As the law stands currently in New Zealand, victims and perpetrators of child sexual abuse are all automatically granted name suppression as soon as proceedings start. The rationale for this is to protect the victim, as naming a perpetrator in a family sexual abuse case also “outs” the victim. But what happens when the person who has been abused wants to be named, and wants their abuser named?
Mark and I discussed this on his Sunday morning show this week, and talked about one brave woman who is challenging this law. (Click here to listen to the interview)
Last week Candy Eum had her application to waive name suppression granted by the Courts, enabling her to talk publicly about her experiences, and name her abuser as her step-father and Rotorua businessman Brian Hughes. Mr. Hughes has been convicted and jailed for multiple sex offenses related to the sexual abuse of Ms. Eum.
Shame is one of the core experiences of childhood sexual abuse, and secrecy the outcome, and while many victims would want their identity suppressed, Candy’s argument is that the choice should rest with the victim…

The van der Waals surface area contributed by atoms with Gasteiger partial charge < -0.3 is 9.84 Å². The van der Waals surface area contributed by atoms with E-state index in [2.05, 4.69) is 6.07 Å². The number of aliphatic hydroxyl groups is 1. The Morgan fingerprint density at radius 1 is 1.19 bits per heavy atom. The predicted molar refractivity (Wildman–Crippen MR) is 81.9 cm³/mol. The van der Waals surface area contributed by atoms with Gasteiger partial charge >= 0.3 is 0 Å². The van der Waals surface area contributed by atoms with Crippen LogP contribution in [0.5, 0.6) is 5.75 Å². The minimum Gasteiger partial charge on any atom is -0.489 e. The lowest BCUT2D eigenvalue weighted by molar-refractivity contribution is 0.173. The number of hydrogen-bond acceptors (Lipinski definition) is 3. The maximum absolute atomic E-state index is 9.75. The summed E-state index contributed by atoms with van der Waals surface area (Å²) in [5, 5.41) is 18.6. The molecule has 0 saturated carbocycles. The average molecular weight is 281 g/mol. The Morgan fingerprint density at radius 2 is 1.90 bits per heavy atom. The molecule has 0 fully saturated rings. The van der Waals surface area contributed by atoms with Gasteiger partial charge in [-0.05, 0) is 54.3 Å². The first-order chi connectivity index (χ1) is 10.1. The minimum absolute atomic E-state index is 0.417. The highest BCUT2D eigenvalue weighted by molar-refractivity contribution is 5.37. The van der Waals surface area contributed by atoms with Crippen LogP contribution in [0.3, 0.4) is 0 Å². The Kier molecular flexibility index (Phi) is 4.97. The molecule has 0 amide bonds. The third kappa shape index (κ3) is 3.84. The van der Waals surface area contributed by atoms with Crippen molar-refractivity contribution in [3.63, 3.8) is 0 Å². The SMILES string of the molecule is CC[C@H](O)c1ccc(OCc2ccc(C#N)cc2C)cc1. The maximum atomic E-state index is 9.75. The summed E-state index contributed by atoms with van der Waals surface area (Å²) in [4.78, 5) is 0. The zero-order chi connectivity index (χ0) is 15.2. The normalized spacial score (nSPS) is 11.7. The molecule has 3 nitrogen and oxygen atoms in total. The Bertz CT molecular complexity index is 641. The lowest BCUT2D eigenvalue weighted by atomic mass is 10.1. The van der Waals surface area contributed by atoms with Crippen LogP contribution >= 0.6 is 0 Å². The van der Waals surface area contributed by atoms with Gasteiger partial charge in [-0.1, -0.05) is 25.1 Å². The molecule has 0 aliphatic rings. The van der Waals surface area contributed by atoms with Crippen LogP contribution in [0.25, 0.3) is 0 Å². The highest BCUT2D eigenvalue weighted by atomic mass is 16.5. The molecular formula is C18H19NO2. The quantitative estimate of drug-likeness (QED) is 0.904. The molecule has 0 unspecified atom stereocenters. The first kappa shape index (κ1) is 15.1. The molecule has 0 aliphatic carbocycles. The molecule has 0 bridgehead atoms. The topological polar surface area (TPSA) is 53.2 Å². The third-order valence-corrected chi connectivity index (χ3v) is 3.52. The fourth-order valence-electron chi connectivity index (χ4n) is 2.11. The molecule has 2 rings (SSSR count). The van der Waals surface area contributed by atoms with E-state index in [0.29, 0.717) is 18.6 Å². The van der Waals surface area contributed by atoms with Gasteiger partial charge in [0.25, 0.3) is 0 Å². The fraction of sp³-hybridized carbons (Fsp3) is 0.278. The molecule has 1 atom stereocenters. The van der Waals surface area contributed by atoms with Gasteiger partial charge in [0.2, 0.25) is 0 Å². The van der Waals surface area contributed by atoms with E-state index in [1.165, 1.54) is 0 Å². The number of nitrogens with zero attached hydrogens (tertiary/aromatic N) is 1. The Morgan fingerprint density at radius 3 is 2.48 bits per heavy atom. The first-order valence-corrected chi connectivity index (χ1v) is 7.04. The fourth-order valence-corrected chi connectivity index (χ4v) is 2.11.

“Ms Eum said she wanted her name made public so she could help other rape survivors.
“Victims should be given the right, from day one when they report, if they want their name suppressed. For victims to actually have to go through the ordeal to report, and then go through the ordeal to have their name unsuppressed – I just don’t think that’s very fair on them.
“The name suppression is designed to protect victims and survivors, so they can report without feeling afraid that they will be identified.
“The problem is, I was never given that option. It was just automatically suppressed.” (Click here for the whole article)
A big part of the reason Candy wanted to be able to talk publicly is she now is working to help other survivors, via her website “The Strength to Survive” see: www.strengthtosurvive.com
From the website…
“My mission is to inspire truth and freedom for victims/survivors of child sexual abuse as well as the supporting family members and friends. This website (The Strength to Survive) is created with the aim to provide a guide for victims and survivors, made by real survivors, to help each other and others discover a life free from the trauma of their abuse.”
And that’s a mission that I would hope we are all willing to support.